Pre-Planning

Thinking about your own funeral leaves most people feeling a little uneasy, but more adults are finding that planning their own funeral arrangements offers great emotional and even financial security for them and their families. Death inevitably brings with it feelings of loss and sadness for family and friends. During this time of grief, unexpected pressures can often result in hasty decisions which may be contrary to the faith and wishes of the deceased. With pre-planning, families find comfort in knowing that the funeral reflects what their loved one wanted and gives them peace of mind at a stressful time.

Redefining “Pre-Need”

Our formation into the life, death and resurrection of Jesus begins with baptism. Caring for our members calls us to be schooled in death throughout the changing seasons of our lives. From the days of early childhood, many losses are encountered – some as a result of death, others simply as a consequence of daily living. Grieving these losses leads us to a fuller appreciation of the abundant life made possible when we are able to embrace death. It is through this lens that our ministry flows, inviting all who participate into a deeper experience of abundant life centered on the ‘oneness’ of life and death. Through this perspective, ‘pre-need’ planning offers multiple opportunities for formation and growth.

When death becomes an integral part of life, our members can confidently envision their earthly mortality and embrace the practical realities of planning for the time of death. Our ministry response at this time comes through the perspective of pre-need planning. The focus of this discussion extends far beyond the tangible act of securing a place of entombment, as it ultimately provides the context for continued growth in the understanding of the rituals supporting death and the traditions of the Catholic Church.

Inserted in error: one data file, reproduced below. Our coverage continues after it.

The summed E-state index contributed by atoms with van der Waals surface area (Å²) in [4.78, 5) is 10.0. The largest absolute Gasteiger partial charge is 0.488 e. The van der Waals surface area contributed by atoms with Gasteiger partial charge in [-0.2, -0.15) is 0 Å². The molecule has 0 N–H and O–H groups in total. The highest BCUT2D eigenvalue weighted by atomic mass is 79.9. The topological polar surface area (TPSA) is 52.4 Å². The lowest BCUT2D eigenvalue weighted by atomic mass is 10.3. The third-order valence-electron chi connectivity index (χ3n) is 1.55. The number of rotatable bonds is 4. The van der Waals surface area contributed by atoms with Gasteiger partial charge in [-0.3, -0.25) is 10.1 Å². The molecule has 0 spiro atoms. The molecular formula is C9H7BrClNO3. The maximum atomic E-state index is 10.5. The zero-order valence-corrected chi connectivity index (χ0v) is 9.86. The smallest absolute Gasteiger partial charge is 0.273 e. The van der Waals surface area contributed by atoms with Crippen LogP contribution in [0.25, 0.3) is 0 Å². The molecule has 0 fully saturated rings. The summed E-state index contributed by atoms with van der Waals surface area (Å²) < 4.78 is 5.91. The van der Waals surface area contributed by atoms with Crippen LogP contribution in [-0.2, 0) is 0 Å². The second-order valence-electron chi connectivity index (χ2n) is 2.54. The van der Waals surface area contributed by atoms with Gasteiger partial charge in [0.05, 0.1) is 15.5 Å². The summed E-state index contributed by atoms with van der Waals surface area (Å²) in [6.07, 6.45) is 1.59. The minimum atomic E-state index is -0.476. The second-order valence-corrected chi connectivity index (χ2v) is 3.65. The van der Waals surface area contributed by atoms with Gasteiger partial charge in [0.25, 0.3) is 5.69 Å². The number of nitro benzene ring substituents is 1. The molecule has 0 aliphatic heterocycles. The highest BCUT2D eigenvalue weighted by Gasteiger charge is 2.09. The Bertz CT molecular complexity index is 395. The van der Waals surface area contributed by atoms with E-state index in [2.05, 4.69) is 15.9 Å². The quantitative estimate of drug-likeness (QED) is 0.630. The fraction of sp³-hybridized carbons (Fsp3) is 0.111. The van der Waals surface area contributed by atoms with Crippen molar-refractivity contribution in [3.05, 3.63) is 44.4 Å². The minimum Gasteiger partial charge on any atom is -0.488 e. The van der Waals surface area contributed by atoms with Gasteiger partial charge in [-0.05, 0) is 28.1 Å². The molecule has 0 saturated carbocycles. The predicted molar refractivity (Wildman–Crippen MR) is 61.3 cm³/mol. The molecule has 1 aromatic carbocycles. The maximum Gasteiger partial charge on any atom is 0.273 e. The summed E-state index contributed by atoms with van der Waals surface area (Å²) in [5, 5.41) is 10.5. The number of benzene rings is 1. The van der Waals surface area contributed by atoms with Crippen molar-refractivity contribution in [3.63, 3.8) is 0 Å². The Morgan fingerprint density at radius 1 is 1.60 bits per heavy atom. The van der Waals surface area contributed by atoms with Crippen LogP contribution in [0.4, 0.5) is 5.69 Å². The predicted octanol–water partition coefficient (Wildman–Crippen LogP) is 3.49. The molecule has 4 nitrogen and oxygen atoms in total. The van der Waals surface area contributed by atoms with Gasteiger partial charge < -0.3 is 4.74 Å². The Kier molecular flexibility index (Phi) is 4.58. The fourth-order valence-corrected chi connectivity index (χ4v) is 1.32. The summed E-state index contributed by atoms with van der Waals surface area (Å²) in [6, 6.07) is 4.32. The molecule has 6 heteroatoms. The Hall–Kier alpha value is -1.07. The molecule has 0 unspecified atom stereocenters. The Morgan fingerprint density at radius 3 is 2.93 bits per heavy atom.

At a time when many people truncate or forego altogether the rituals supporting death, our pre-need conversations address the importance of the ritual movement in the first few days of grief surrounding death. This discussion is a vital support to understanding how each ritual – the Prayer Vigil, the Mass of the Resurrection or Liturgy of the Word and the Rite of Committal – has its own focus and task in supporting and strengthening the bereaved during this time of leave-taking.

When cremation is chosen, the entire ritual movement of the Order of Christian Funerals should still ideally be celebrated, including the Prayer Vigil, the Funeral Liturgy and the Rite of Committal. Preserving the threefold movement of the ritual allows for the greater expression of our Catholic beliefs and values, particularly the sacredness of human life, the dignity of the person and the proclamation of risen life in Christ that is now shared. The Church instructs us to treat cremated remains with the same respect as the body, including the manner in which they are reverenced and the attention given to their transport and final placement. The opportunity for early dialogue on these matters provides a context for well-informed decisions at the time of death.

The pre-need appointment is also a wonderful vehicle through which to share our multi-faceted ministry. An awareness and appreciation of our ministry provides families with peace and comfort. Many apprehensions are appeased when people feel confident that their family members will be cared for spiritually at the time of death, and that their grief journey will unfold with the compassionate support of our faith community.

click:  Memorializing the Deceased

click:  Urn Selections

 

 

 

 

 

 

 

 

 

 

 

 

 

 

 

 

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